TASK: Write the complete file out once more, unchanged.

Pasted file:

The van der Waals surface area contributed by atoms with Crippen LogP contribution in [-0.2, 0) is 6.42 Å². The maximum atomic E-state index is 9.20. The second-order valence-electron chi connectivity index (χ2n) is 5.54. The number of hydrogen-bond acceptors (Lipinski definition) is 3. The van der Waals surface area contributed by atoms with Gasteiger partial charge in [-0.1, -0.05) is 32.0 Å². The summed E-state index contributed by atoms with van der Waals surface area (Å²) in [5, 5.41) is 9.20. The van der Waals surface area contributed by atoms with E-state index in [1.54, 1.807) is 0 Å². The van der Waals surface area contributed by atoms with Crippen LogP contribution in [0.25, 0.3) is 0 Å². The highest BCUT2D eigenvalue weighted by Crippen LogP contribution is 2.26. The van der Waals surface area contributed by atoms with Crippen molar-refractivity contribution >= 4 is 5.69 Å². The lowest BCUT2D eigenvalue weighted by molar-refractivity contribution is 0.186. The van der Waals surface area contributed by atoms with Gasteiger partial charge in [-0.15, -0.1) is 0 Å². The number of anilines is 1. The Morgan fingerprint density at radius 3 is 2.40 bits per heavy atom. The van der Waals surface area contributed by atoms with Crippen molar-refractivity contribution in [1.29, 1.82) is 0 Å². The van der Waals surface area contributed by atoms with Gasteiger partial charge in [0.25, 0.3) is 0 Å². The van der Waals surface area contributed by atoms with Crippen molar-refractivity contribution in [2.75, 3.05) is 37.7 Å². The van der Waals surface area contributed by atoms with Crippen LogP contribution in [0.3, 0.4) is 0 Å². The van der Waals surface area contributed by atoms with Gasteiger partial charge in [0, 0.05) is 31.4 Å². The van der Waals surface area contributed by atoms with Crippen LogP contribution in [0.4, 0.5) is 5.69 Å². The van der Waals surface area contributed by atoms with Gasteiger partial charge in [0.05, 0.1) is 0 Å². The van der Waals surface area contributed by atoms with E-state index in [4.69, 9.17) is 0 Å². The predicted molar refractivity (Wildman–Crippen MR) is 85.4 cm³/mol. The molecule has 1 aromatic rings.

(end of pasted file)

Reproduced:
The van der Waals surface area contributed by atoms with Crippen LogP contribution in [-0.2, 0) is 6.42 Å². The maximum atomic E-state index is 9.20. The second-order valence-electron chi connectivity index (χ2n) is 5.54. The number of hydrogen-bond acceptors (Lipinski definition) is 3. The van der Waals surface area contributed by atoms with Gasteiger partial charge in [-0.1, -0.05) is 32.0 Å². The summed E-state index contributed by atoms with van der Waals surface area (Å²) in [5, 5.41) is 9.20. The van der Waals surface area contributed by atoms with E-state index in [1.54, 1.807) is 0 Å². The van der Waals surface area contributed by atoms with Crippen LogP contribution in [0.25, 0.3) is 0 Å². The highest BCUT2D eigenvalue weighted by Crippen LogP contribution is 2.26. The van der Waals surface area contributed by atoms with Crippen molar-refractivity contribution >= 4 is 5.69 Å². The lowest BCUT2D eigenvalue weighted by molar-refractivity contribution is 0.186. The van der Waals surface area contributed by atoms with Gasteiger partial charge in [-0.15, -0.1) is 0 Å². The number of anilines is 1. The Morgan fingerprint density at radius 3 is 2.40 bits per heavy atom. The van der Waals surface area contributed by atoms with Crippen molar-refractivity contribution in [1.29, 1.82) is 0 Å². The van der Waals surface area contributed by atoms with Gasteiger partial charge in [0.25, 0.3) is 0 Å². The van der Waals surface area contributed by atoms with Crippen molar-refractivity contribution in [2.75, 3.05) is 37.7 Å². The van der Waals surface area contributed by atoms with Crippen LogP contribution in [0.3, 0.4) is 0 Å². The van der Waals surface area contributed by atoms with Gasteiger partial charge in [0, 0.05) is 31.4 Å². The van der Waals surface area contributed by atoms with Crippen LogP contribution in [0.4, 0.5) is 5.69 Å². The van der Waals surface area contributed by atoms with Gasteiger partial charge in [0.05, 0.1) is 0 Å². The van der Waals surface area contributed by atoms with E-state index in [4.69, 9.17) is 0 Å². The predicted molar refractivity (Wildman–Crippen MR) is 85.4 cm³/mol. The molecule has 1 aromatic rings.